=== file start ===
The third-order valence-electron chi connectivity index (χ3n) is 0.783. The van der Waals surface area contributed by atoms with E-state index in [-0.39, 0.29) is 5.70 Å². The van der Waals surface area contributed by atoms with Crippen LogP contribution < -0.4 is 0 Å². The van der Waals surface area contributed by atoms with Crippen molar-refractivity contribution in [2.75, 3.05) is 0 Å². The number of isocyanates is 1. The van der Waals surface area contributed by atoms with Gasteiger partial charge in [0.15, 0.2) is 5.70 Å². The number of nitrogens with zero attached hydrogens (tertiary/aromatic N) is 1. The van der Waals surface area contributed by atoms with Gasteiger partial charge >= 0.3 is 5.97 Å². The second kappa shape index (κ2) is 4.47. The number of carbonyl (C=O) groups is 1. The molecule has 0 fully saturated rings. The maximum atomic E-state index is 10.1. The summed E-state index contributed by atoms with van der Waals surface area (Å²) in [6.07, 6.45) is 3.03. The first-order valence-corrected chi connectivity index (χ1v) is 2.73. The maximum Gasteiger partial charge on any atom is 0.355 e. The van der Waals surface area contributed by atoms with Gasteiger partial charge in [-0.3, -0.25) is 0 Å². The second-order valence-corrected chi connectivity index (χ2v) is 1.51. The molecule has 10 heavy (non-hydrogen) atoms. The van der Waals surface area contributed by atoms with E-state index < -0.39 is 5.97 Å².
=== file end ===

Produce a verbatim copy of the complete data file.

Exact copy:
The third-order valence-electron chi connectivity index (χ3n) is 0.783. The van der Waals surface area contributed by atoms with E-state index in [-0.39, 0.29) is 5.70 Å². The van der Waals surface area contributed by atoms with Crippen LogP contribution < -0.4 is 0 Å². The van der Waals surface area contributed by atoms with Crippen molar-refractivity contribution in [2.75, 3.05) is 0 Å². The number of isocyanates is 1. The van der Waals surface area contributed by atoms with Gasteiger partial charge in [0.15, 0.2) is 5.70 Å². The number of nitrogens with zero attached hydrogens (tertiary/aromatic N) is 1. The van der Waals surface area contributed by atoms with Gasteiger partial charge >= 0.3 is 5.97 Å². The second kappa shape index (κ2) is 4.47. The number of carbonyl (C=O) groups is 1. The molecule has 0 fully saturated rings. The maximum atomic E-state index is 10.1. The summed E-state index contributed by atoms with van der Waals surface area (Å²) in [6.07, 6.45) is 3.03. The first-order valence-corrected chi connectivity index (χ1v) is 2.73. The maximum Gasteiger partial charge on any atom is 0.355 e. The van der Waals surface area contributed by atoms with Gasteiger partial charge in [-0.3, -0.25) is 0 Å². The second-order valence-corrected chi connectivity index (χ2v) is 1.51. The molecule has 10 heavy (non-hydrogen) atoms. The van der Waals surface area contributed by atoms with E-state index < -0.39 is 5.97 Å².